Homebuying 101: What to Know BEFORE House-Hunting

So … you’ve seen all the HGTV you can muster, watched a ton of DIY videos, previewed the “Color of the Year” paint, and registered for a Zillow account. Think you’re ready to start house hunting?

Think again.

Before you dive into the business that is real estate, it’s important to get your future household affairs in order. Here are a few hints for success to get you ready before you start house-hunting.


Know Your Credit Score

Unless you’re paying cash (a.k.a., full-price) for the home you’re planning to purchase, you’ll need to get a loan for what you can afford. However, what you can afford to borrow varies greatly depending on your credit score, as that impacts both the loan amount and the interest rate you’re eligible to get. Worth noting: This could also involve getting a mortgage pre-qualification.

Some credit cards offer free access to your FICO score (which doesn’t affect your credit rating), or you can work with a reputable broker to get a better idea.


Set Your Budget

Just because you can afford something on paper doesn’t mean it’s wise to spend that amount. Determine what your comfort level is, both the low end and the high end for a home price, but also the monthly fees. If you don’t already have a monthly budget for yourself, now’s a great time to make one. Having a budgeted amount in mind will also help determine what you set aside for maintenance, decorating, insurance, taxes, repairs, etc.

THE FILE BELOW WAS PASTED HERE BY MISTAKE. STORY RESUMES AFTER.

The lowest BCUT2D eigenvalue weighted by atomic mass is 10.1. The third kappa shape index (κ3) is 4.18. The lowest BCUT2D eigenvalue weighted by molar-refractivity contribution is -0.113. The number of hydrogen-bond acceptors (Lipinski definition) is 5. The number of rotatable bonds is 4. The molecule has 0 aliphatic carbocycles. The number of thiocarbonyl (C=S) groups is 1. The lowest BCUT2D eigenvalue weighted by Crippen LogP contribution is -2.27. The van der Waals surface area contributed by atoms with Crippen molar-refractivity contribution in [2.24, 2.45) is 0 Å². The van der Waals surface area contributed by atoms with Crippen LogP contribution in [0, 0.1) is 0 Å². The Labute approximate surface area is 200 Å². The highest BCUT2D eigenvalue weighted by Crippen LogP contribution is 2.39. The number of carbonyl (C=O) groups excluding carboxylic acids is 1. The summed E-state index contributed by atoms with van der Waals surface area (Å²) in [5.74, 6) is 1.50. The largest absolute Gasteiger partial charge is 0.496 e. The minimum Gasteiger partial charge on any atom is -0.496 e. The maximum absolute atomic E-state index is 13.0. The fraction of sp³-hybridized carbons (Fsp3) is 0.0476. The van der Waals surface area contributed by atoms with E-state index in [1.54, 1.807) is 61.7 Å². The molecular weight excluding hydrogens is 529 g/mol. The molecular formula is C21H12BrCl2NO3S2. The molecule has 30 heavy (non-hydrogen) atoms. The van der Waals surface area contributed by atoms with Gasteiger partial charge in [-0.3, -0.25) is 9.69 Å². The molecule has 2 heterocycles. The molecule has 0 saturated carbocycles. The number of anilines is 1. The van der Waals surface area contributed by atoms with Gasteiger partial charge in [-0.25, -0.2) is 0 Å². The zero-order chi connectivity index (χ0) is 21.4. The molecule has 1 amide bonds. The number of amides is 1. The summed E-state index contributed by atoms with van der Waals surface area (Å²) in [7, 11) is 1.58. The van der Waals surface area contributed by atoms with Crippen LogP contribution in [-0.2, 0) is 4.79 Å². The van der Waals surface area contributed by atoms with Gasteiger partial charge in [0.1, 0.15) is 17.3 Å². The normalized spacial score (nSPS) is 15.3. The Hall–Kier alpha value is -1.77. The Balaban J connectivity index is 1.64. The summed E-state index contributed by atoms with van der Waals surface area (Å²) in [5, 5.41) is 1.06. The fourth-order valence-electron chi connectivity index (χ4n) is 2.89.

Save, Save, & Save

Not only will buying a house mean a down payment, but it also means an array of new expenses, from appliances to Home Owner Association (HOA) dues to different furniture in the new space. And before that, you’ll want to save for an emergency fund. Most experts recommend saving for 3 to 6 months of living expenses so you can avoid any unwanted credit card debt.


Find a reliable realtor

Ask around. Check with co-workers, friends, family members, or even on social media for the neighborhood or town(s) where you’re looking to buy. (The same goes for a mortgage broker.) There are always realtors who want your business, but the key is to find someone you can trust and who will go to bat for you in negotiating. Look for someone who’s experienced and familiar with the area where you’re hoping to move.


Make a list. Check it twice

Once you start looking at homes — whether online or in-person — they can start to blur together. Creating a list of needs and “Must-haves” will help you and your realtor avoid wasted time checking on something you wouldn’t actually enjoy. How many bedrooms, bathrooms? Will you only accept a certain size yard or access to green space? A certain type of kitchen or home office space?


Location, location, location

Whether you’re moving for work or personal reasons, it’s helpful to determine the general area where you’d like to buy a home. And you might ask yourself … do you need to be near a certain school, workplace, house of worship, or public transportation? Once you’ve determined the region or city, here are a few tips for choosing the right neighborhood for your next home.

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